Hurricanes flanker Ardie Savea says New Zealand Sevens coach Sir Gordon Tietjens' legendary training sessions are "bloody tough", but the in-form No.7 believes they have played a key part in his flying start to Super Rugby.
Savea is in contention for a spot in New Zealand's squad for the Rio Olympics, having impressed in the All Blacks Sevens' twin World Series victories in Wellington and Sydney.
He has since returned to Wellington and slotted straight back into the Hurricanes back-row; Chris Boyd's side now looking a lot more like the team that made it all the way to last year's Super Rugby final after two opening defeats in 2016.
"To be honest I felt pretty good switching from Sevens to 15s," Savea told ESPN. "I felt a lot fitter and I didn't really find the transition tough.
"If it was tough it was more transitioning from 15s to Sevens, in terms of the conditioning and the training load. But no, I didn't find it that hard.
"Just being a lot faster on the field (helps); in the Sevens you're always sprinting everywhere and that kind of helps in the 15s, you know getting to places a lot more quicker than what you usually do. So that's pretty good."
Tietjens' brutal fitness regime is the stuff of legend across the Tasman, with the veteran Sevens boss known to run his troops ragged - particularly during the preseason.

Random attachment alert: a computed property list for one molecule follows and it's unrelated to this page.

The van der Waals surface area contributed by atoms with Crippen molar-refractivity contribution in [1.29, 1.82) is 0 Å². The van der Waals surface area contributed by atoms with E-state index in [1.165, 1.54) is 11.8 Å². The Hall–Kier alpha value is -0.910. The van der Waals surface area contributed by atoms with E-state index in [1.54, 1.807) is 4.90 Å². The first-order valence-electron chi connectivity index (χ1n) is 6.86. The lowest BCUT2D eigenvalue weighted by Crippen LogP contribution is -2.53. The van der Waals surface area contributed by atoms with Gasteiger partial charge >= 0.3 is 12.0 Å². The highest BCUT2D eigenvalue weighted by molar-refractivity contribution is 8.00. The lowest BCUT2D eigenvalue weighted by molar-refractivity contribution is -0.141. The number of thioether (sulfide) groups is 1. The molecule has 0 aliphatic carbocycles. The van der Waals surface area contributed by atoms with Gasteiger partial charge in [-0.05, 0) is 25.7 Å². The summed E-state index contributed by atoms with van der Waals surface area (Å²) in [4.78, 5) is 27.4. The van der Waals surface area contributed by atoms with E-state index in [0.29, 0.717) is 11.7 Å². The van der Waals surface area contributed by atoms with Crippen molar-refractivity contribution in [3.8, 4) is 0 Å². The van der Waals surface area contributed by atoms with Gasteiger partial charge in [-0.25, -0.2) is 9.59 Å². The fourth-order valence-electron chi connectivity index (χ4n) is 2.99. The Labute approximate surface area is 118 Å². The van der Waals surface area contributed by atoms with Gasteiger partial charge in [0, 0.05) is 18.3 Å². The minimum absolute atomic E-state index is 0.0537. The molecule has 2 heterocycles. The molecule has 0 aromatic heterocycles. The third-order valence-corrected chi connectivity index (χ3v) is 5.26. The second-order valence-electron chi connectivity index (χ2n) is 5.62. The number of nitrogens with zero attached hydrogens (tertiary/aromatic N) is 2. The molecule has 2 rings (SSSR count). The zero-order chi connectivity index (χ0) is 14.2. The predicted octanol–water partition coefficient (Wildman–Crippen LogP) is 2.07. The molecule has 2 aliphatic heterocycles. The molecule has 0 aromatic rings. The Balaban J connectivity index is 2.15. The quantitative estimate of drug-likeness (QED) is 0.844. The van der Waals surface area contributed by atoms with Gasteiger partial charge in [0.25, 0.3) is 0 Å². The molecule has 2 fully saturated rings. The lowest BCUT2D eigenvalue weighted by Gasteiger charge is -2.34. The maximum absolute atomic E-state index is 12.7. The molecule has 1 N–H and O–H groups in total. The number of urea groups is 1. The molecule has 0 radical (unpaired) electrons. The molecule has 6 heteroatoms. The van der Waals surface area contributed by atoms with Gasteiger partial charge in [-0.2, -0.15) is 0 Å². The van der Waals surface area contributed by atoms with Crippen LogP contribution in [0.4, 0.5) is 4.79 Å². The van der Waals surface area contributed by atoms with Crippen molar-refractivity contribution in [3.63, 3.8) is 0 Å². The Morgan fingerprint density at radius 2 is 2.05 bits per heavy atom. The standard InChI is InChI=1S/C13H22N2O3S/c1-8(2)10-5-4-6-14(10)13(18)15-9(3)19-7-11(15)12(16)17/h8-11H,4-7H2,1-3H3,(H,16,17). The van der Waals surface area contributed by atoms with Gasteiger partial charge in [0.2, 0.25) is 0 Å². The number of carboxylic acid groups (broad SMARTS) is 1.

Savea felt that pain on his very first day in camp early in the summer.
"No it's totally different," he said when asked to compare it with his 15s training.
"Sevens conditioning is bloody tough; it's hard to explain, mate. You've gotta do it to feel the pain; (there's) nothing like that in 15s.
"It (toughest session) was probably the first day, the body wasn't used to that training load. You know the first couple of days in the camp with all the running load and everything ... it was pretty tough."
Savea will rejoin the All Blacks 7s set-up for the final two legs of the World Series in Paris and London, giving him two more events to push for a spot in Tietjens' 14-man Olympic line-up.
For now, he is focused on the Hurricanes' season which continues on Friday against competition lightweights, Southern Kings. "Yeah you know we don't see it that way; we take it week by week and we think every game's a Test match," Savea said of the Kings.
"So we know the Kings are going to come up here and try and fizz up, and try and physically dominate us and bully us. So we know what's coming and it's going to bloody tough to put down the Kings boys...it will be a good match."
Asked about his brother Julian's omission from the Hurricanes' 23 this week, Savea replied: "Na, mate, to my eyes he's still the world's best winger; but I'm not too sure what's going on. Ask the coaches, I guess, I don't know."
The Olympics are certainly within Ardie Savea's reach and he is also in contention for the All Blacks No.7 jersey which is finally vacant following Richie McCaw's retirement.
Chiefs co-captain Sam Cane will likely be given first crack but it's hard to see Savea not earning his Test debut before the year is out.
"Oh, mate, you know I kind of try and not think about it," Savea told ESPN of his All Blacks hopes.
"I try and worry about now and week by week, and at the moment I'm just worrying about playing well with the Canes if I get the opportunity.
"Every week I'm just trying to play the best I can for the Hurricanes and the brothers, and see where that takes me. So that's kind of where my head's at."